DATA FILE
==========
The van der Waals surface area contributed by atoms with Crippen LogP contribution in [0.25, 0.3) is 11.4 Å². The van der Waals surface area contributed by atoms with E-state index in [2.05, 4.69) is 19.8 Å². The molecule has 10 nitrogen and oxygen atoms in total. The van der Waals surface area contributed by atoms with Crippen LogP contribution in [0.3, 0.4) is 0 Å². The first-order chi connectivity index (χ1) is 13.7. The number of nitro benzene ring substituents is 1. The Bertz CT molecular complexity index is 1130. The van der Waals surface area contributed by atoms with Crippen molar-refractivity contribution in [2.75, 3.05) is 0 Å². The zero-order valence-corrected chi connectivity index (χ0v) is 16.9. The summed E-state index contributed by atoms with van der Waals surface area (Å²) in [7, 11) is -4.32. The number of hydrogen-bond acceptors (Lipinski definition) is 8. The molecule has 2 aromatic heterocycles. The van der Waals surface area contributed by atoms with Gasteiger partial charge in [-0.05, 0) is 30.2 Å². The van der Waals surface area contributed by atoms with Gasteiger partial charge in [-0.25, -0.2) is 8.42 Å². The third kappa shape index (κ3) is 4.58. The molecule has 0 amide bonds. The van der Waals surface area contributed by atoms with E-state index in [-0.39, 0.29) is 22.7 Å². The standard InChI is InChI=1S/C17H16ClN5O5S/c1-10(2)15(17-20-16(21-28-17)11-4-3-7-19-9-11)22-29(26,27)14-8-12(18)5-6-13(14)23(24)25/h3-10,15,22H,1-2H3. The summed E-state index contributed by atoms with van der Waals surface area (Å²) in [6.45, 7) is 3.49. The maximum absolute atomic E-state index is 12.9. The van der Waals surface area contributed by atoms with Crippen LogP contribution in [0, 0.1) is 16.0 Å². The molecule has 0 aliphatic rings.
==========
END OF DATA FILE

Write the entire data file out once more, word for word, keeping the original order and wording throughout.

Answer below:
The van der Waals surface area contributed by atoms with Crippen LogP contribution in [0.25, 0.3) is 11.4 Å². The van der Waals surface area contributed by atoms with E-state index in [2.05, 4.69) is 19.8 Å². The molecule has 10 nitrogen and oxygen atoms in total. The van der Waals surface area contributed by atoms with Crippen LogP contribution in [0.3, 0.4) is 0 Å². The first-order chi connectivity index (χ1) is 13.7. The number of nitro benzene ring substituents is 1. The Bertz CT molecular complexity index is 1130. The van der Waals surface area contributed by atoms with Crippen molar-refractivity contribution in [2.75, 3.05) is 0 Å². The zero-order valence-corrected chi connectivity index (χ0v) is 16.9. The summed E-state index contributed by atoms with van der Waals surface area (Å²) in [7, 11) is -4.32. The number of hydrogen-bond acceptors (Lipinski definition) is 8. The molecule has 2 aromatic heterocycles. The van der Waals surface area contributed by atoms with Gasteiger partial charge in [-0.05, 0) is 30.2 Å². The van der Waals surface area contributed by atoms with Gasteiger partial charge in [-0.25, -0.2) is 8.42 Å². The third kappa shape index (κ3) is 4.58. The molecule has 0 amide bonds. The van der Waals surface area contributed by atoms with E-state index in [-0.39, 0.29) is 22.7 Å². The standard InChI is InChI=1S/C17H16ClN5O5S/c1-10(2)15(17-20-16(21-28-17)11-4-3-7-19-9-11)22-29(26,27)14-8-12(18)5-6-13(14)23(24)25/h3-10,15,22H,1-2H3. The summed E-state index contributed by atoms with van der Waals surface area (Å²) in [6.45, 7) is 3.49. The maximum absolute atomic E-state index is 12.9. The van der Waals surface area contributed by atoms with Crippen LogP contribution in [0, 0.1) is 16.0 Å². The molecule has 0 aliphatic rings.